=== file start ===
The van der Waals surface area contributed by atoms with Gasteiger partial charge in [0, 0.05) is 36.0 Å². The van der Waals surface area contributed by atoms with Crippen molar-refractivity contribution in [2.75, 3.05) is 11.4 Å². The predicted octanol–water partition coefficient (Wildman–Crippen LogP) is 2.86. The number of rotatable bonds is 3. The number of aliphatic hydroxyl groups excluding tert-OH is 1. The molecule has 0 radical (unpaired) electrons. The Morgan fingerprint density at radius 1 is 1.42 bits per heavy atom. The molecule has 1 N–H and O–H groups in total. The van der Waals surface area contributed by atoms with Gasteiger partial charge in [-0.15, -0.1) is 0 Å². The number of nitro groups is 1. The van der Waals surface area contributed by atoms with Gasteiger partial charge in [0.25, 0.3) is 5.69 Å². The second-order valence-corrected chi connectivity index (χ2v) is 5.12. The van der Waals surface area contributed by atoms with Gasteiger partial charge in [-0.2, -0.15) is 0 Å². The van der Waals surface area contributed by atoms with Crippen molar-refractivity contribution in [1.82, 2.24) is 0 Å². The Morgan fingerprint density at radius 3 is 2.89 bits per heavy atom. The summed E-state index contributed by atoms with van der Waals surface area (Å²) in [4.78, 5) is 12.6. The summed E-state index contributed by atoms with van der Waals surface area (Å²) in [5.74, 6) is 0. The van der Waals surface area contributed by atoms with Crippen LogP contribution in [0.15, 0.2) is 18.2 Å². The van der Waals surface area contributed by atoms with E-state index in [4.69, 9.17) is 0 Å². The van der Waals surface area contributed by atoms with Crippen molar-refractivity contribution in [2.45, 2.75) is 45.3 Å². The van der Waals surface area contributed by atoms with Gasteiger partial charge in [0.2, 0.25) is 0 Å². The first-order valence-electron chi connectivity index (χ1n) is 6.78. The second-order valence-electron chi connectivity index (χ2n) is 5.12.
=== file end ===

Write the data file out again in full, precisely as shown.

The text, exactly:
The van der Waals surface area contributed by atoms with Gasteiger partial charge in [0, 0.05) is 36.0 Å². The van der Waals surface area contributed by atoms with Crippen molar-refractivity contribution in [2.75, 3.05) is 11.4 Å². The predicted octanol–water partition coefficient (Wildman–Crippen LogP) is 2.86. The number of rotatable bonds is 3. The number of aliphatic hydroxyl groups excluding tert-OH is 1. The molecule has 0 radical (unpaired) electrons. The Morgan fingerprint density at radius 1 is 1.42 bits per heavy atom. The molecule has 1 N–H and O–H groups in total. The van der Waals surface area contributed by atoms with Gasteiger partial charge in [-0.15, -0.1) is 0 Å². The number of nitro groups is 1. The van der Waals surface area contributed by atoms with Gasteiger partial charge in [0.25, 0.3) is 5.69 Å². The second-order valence-corrected chi connectivity index (χ2v) is 5.12. The van der Waals surface area contributed by atoms with Gasteiger partial charge in [-0.2, -0.15) is 0 Å². The van der Waals surface area contributed by atoms with Crippen molar-refractivity contribution in [1.82, 2.24) is 0 Å². The Morgan fingerprint density at radius 3 is 2.89 bits per heavy atom. The summed E-state index contributed by atoms with van der Waals surface area (Å²) in [4.78, 5) is 12.6. The summed E-state index contributed by atoms with van der Waals surface area (Å²) in [5.74, 6) is 0. The van der Waals surface area contributed by atoms with Crippen LogP contribution in [0.15, 0.2) is 18.2 Å². The van der Waals surface area contributed by atoms with E-state index in [4.69, 9.17) is 0 Å². The van der Waals surface area contributed by atoms with Crippen molar-refractivity contribution in [2.45, 2.75) is 45.3 Å². The van der Waals surface area contributed by atoms with Gasteiger partial charge in [0.2, 0.25) is 0 Å². The first-order valence-electron chi connectivity index (χ1n) is 6.78. The second-order valence-electron chi connectivity index (χ2n) is 5.12.